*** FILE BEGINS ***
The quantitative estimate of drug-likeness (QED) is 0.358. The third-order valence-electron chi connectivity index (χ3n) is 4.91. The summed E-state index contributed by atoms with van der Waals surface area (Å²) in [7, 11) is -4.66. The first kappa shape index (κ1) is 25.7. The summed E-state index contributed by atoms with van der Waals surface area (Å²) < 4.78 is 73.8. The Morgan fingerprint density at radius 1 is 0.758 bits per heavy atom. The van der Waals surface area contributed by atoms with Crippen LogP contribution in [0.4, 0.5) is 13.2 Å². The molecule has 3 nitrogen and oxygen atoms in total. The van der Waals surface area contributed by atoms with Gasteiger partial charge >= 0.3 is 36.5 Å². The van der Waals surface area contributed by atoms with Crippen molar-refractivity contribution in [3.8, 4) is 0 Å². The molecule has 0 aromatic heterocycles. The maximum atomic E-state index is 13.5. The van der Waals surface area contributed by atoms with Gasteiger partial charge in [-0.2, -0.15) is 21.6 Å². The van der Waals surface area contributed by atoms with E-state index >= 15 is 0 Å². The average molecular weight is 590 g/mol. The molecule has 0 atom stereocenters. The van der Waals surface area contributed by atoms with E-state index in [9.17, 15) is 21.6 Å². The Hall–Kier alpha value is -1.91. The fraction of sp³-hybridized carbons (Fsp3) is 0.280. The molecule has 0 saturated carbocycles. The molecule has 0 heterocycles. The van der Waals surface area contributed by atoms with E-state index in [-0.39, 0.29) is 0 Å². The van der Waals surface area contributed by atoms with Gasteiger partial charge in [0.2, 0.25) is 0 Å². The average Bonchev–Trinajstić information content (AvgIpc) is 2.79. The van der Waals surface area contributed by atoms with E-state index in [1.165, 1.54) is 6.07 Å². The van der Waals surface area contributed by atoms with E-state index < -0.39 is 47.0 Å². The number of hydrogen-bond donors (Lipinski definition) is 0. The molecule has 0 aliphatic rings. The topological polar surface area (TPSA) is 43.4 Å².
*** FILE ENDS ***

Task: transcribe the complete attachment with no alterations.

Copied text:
The quantitative estimate of drug-likeness (QED) is 0.358. The third-order valence-electron chi connectivity index (χ3n) is 4.91. The summed E-state index contributed by atoms with van der Waals surface area (Å²) in [7, 11) is -4.66. The first kappa shape index (κ1) is 25.7. The summed E-state index contributed by atoms with van der Waals surface area (Å²) < 4.78 is 73.8. The Morgan fingerprint density at radius 1 is 0.758 bits per heavy atom. The van der Waals surface area contributed by atoms with Crippen LogP contribution in [0.4, 0.5) is 13.2 Å². The molecule has 3 nitrogen and oxygen atoms in total. The van der Waals surface area contributed by atoms with Gasteiger partial charge >= 0.3 is 36.5 Å². The van der Waals surface area contributed by atoms with Crippen molar-refractivity contribution in [3.8, 4) is 0 Å². The molecule has 0 aromatic heterocycles. The maximum atomic E-state index is 13.5. The van der Waals surface area contributed by atoms with Gasteiger partial charge in [-0.2, -0.15) is 21.6 Å². The van der Waals surface area contributed by atoms with E-state index >= 15 is 0 Å². The average molecular weight is 590 g/mol. The molecule has 0 atom stereocenters. The van der Waals surface area contributed by atoms with E-state index in [9.17, 15) is 21.6 Å². The Hall–Kier alpha value is -1.91. The fraction of sp³-hybridized carbons (Fsp3) is 0.280. The molecule has 0 saturated carbocycles. The molecule has 0 heterocycles. The van der Waals surface area contributed by atoms with E-state index in [-0.39, 0.29) is 0 Å². The van der Waals surface area contributed by atoms with Gasteiger partial charge in [0.2, 0.25) is 0 Å². The average Bonchev–Trinajstić information content (AvgIpc) is 2.79. The van der Waals surface area contributed by atoms with E-state index in [1.165, 1.54) is 6.07 Å². The van der Waals surface area contributed by atoms with E-state index < -0.39 is 47.0 Å². The number of hydrogen-bond donors (Lipinski definition) is 0. The molecule has 0 aliphatic rings. The topological polar surface area (TPSA) is 43.4 Å².